2. It determines if the genes are methylated so that the gene products are suppressed.

3. If that is the case after a first biopsy which is deemed normal, then a second biopsy is mandated due to the high incidence of a positive result on the second biopsy for PCa.

Specifically from the paper by Partin et al on the same topic the authors’ state:

The DOCUMENT multicenter trial in the United States validated the performance of an epigenetic test as an independent predictor of prostate cancer risk to guide decision making for repeat biopsy. Confirming an increased negative predictive value could help avoid unnecessary repeat biopsies. We evaluated the archived, cancer negative prostate biopsy core tissue samples of 350 subjects from a total of 5 urological centers in the United States. All subjects underwent repeat biopsy within 24 months with a negative (controls) or positive (cases) histopathological result. Centralized blinded pathology evaluation of the 2 biopsy series was performed in all available subjects from each site.

Biopsies were epigenetically profiled for GSTP1, APC and RASSF1 relative to the ACTB reference gene using quantitative methylation specific polymerase chain reaction. Predetermined analytical marker cutoffs were used to determine assay performance. Multivariate logistic regression was used to evaluate all risk factors.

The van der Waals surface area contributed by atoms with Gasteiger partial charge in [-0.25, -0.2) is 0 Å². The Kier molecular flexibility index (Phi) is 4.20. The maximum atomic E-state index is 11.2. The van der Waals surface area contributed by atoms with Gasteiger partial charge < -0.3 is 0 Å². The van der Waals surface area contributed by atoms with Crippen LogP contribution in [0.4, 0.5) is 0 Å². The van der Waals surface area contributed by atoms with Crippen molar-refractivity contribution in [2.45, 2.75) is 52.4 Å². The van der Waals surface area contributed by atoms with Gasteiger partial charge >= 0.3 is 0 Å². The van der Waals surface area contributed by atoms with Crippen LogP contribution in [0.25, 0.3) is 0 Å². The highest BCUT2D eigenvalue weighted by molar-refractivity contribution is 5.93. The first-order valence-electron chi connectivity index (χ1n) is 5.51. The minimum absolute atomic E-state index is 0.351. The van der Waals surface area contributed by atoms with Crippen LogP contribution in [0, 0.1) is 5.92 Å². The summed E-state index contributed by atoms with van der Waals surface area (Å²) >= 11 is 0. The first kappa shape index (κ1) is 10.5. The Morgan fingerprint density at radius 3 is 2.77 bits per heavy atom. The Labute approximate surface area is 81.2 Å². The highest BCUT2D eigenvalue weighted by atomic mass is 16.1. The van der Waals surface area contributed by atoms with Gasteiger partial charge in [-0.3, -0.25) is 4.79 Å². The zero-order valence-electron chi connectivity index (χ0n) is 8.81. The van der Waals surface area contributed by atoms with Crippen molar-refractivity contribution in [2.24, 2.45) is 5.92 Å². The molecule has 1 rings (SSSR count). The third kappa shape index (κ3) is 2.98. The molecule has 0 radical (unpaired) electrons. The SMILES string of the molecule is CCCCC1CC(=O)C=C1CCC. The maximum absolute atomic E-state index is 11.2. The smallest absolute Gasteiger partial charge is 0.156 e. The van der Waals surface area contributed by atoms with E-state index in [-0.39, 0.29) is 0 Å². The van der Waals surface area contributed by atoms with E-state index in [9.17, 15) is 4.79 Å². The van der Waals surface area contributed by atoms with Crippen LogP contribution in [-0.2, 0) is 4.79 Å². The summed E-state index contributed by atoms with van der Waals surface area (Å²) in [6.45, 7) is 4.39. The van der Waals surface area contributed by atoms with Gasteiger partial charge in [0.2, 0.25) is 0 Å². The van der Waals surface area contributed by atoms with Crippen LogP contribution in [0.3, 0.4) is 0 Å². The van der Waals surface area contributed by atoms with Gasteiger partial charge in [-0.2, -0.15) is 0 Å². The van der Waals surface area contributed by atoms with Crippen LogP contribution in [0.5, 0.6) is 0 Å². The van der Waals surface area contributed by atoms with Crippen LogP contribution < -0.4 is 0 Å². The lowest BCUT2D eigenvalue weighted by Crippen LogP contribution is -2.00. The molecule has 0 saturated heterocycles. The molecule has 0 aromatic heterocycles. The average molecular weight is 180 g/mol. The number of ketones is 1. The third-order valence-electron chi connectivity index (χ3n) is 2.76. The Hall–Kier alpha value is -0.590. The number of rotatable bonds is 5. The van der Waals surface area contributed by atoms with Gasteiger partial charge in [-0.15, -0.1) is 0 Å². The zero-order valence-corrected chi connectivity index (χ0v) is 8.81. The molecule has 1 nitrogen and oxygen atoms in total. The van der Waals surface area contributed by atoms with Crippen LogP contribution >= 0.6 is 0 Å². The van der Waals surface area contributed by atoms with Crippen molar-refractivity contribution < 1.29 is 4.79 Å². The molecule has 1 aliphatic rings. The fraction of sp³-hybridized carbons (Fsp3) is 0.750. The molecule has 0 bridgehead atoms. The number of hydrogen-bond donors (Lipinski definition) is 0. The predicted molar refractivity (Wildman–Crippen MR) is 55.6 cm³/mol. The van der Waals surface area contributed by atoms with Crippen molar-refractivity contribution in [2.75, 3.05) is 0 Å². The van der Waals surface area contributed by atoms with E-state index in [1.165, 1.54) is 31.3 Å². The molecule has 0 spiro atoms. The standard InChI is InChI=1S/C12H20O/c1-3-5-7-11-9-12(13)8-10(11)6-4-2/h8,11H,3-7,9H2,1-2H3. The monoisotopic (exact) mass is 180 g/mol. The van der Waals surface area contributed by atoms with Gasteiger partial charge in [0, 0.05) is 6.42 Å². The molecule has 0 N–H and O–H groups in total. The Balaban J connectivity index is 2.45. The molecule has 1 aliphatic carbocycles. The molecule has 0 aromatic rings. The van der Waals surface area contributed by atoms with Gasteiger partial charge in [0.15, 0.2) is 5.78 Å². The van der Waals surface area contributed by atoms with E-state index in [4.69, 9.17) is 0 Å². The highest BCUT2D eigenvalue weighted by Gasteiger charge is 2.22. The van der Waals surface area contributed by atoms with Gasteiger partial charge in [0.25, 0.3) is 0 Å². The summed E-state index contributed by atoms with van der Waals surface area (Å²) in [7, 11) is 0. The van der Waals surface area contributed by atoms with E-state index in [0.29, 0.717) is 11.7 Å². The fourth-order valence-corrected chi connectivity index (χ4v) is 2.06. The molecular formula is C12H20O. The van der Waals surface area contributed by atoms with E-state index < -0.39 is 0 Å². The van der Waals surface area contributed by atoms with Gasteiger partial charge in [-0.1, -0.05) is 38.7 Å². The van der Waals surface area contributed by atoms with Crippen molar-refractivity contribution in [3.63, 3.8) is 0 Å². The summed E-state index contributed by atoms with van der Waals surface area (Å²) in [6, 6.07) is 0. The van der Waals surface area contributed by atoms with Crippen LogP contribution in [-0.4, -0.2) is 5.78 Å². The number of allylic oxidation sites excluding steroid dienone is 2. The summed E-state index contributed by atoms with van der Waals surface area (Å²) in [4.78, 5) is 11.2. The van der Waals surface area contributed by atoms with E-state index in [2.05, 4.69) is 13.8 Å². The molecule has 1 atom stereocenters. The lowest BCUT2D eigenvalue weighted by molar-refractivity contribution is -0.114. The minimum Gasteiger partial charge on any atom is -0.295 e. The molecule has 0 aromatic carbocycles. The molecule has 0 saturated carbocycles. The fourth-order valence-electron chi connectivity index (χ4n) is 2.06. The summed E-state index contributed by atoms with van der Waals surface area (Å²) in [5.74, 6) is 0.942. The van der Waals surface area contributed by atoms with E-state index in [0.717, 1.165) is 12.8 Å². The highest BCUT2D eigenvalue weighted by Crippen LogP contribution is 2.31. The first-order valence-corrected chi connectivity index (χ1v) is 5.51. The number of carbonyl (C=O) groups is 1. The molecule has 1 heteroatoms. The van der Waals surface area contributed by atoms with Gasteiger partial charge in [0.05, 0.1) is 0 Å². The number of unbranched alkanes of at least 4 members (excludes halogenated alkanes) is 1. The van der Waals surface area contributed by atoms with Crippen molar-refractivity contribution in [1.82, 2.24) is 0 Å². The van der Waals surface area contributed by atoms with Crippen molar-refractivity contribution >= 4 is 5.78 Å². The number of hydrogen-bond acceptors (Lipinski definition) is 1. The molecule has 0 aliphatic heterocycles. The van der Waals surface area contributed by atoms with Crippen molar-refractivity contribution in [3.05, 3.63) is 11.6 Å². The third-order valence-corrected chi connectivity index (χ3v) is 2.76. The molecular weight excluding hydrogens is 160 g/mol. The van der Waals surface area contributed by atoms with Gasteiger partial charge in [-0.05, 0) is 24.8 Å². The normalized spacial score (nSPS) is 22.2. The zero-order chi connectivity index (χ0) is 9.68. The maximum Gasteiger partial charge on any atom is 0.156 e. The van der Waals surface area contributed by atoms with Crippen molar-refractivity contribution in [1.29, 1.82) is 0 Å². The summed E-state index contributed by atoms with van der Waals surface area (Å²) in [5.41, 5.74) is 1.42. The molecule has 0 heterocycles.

The epigenetic assay resulted in a negative predictive value of 88% (95% CI 85-91). In multivariate models correcting for age, prostate specific antigen, digital rectal examination, first biopsy histopathological characteristics and race the test proved to be the most significant independent predictor of patient outcome.

The DOCUMENT study validated that the epigenetic assay was a significant, independent predictor of prostate cancer detection in a repeat biopsy collected an average of 13 months after an initial negative result. Due to its 88% negative predictive value adding this epigenetic assay to other known risk factors may help decrease unnecessary repeat prostate biopsies.

Recall that the negative predictive value or NPV is defined as:


Thus an NPV of 88% for the sample size used implies that it is fairly high in predicting True Negatives a priori but may still miss a percentage. There of course is the issue of the pathologist missing the PCa as well. This could be done by a sampling deficiency or confusion on a reading. It is not clear if for example a HGPIN is read.